When Brodrick wrote Saint Ignatius Loyola: The Pilgrim Years, he intended it to be the first in a series on the life of Ignatius. That book concluded with Ignatius’s journey to Rome in 1537 and a brief mention of him celebrating his first Mass in Rome in 1538 – and thus, before the actual founding of the Society in 1540. And although Brodrick never did manage to publish a follow-up to that work, in the archives of the Jesuits in Britain, in a worn notebook, the opening chapters of a second volume on Ignatius exist, written out in Brodrick’s clear hand. The first chapter was to be called ‘A Cottage in a Vineyard’, and began with the following words: ‘At the turn of Nov[ember] in the year 1537, three tired and timid men, priests in poor black robes carrying on their backs their entire worldly possessions, passed unnoticed through the half-ruined Porto del Popolo into the City of Rome.’[v] By the close of that first paragraph, the identities of these three have been revealed: Ignatius, Diego Lainez and Pierre Favre. In that one line, Brodrick reveals much about what fruit his labours bore. With an easy, welcoming style, Brodrick intended to invite the readers of that book to accompany three entirely human, ‘tired and timid men’ as they doggedly sought to pursue the greater glory of God. Figures like Ignatius and Favre seem larger than life to most Jesuits, and the witness of their lives easily intimidates us: how could we possibly measure up? And so Brodrick, with the deft knack of a consummate storyteller, invited us to share their journeys and tables and prayers, so that we could come to see that these ones through whom God had done great things were, in fact, quite as human as we are.
This humanising effort of Brodrick’s perhaps appears in his writing no more starkly than in his final evaluation of Peter Canisius, in which he declares that, ‘in spite of’ Canisius’s manifold limitations as a writer and a scholar, in spite of the fact that whatever cross-section of him we take we come upon nothing but what might be called sublime mediocrity, he was unquestionably a very great man. It was the integrity of his character that made him such, marshalling his average powers and giving them a glow and forcefulness utterly beyond their inherent worth.’[vi] I, myself, think that Canisius was much more than a mediocre scholar and writer, but I nonetheless appreciate what Brodrick accomplishes by these conclusions: he summons the stern provincial, catechist and preacher down from the pedestal to which our admiration had elevated him so that he might sit beside us and share his faith and his wisdom not as our hero, but as our brother. Having been consoled by Peter’s limitations that remind us of our own, it is easier to allow his witness to come alive for us, to inspire us in an entirely companionable way.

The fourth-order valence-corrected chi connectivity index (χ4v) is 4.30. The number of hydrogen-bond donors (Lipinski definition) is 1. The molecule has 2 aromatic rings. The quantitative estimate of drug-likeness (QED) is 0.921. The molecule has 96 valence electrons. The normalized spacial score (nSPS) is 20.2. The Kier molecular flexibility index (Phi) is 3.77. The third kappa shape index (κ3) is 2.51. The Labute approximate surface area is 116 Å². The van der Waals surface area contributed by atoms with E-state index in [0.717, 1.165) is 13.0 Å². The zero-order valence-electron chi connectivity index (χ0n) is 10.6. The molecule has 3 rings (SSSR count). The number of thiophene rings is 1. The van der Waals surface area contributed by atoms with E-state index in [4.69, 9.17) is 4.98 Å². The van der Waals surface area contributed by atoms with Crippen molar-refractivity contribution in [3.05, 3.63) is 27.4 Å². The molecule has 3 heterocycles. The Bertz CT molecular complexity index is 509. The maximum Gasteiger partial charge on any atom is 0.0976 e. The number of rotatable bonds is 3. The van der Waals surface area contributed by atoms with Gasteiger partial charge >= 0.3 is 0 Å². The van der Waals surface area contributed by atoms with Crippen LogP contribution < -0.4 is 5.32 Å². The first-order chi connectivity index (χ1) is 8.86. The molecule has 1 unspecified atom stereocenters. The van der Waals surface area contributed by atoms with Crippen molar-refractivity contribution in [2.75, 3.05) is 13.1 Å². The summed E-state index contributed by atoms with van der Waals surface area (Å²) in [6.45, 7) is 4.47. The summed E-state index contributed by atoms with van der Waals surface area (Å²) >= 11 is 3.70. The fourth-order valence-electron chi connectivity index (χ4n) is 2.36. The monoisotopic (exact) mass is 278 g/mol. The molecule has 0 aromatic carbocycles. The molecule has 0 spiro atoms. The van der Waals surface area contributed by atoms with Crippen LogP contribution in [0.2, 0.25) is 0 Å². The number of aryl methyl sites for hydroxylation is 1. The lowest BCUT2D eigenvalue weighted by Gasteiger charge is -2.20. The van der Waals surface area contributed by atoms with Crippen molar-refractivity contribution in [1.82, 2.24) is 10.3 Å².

I remember well when I first read Saint Peter Canisius as a novice, and the impact it had on me. During my first year as a Jesuit, I felt continually out of place, as if I had perhaps misunderstood the Society I thought I was joining. But Peter Canisius helped convince me to stay. Brodrick introduced us, and then I heard, a few months later, a moving talk on Jesuit mission by Tom Lucas SJ that used Peter Canisius as one of the models. And so slowly, Peter showed me a way to be a Jesuit that made sense to me: from his prayer to his teaching, from his preaching to the tender care he showed to his brother Jesuits, I saw in Peter the life for which I was looking. And, with the help of James Brodrick and Tom Lucas to tell me the story and bring it to life, I saw that Peter’s Society of Jesus was alive and well around me. So I stayed, and still look to Brodrick’s ‘kind saints’ when I need help to go forward. The fields he sowed by his storytelling continue to bear fruit.
Thomas Flowers SJ is a member of the USA West Jesuit Province and is studying for a PhD in Jesuit History at the University of York.
[i] The original hand-written text of this poem can be found in the Archives of the British Province of the Society of Jesus in the collection of the papers of James Brodrick, carton 30/5/2.
[ii] The Times (28 August 1973).
[iii] See Brodrick, Saint Peter Canisius (London, 1935), p. 10.
[iv] This translation of the 1540 Formula can be found in The Constitutions of the Society and their Complementary Norms: A Complete English Translation of the Official Latin Texts, ed. John Padberg SJ (Saint Louis, 1996), p.3.
[v] Archives of the British Province of the Society of Jesus, the papers of James Brodrick, carton 30/5/2.
[vi] See Brodrick, Saint Peter Canisius, p.819.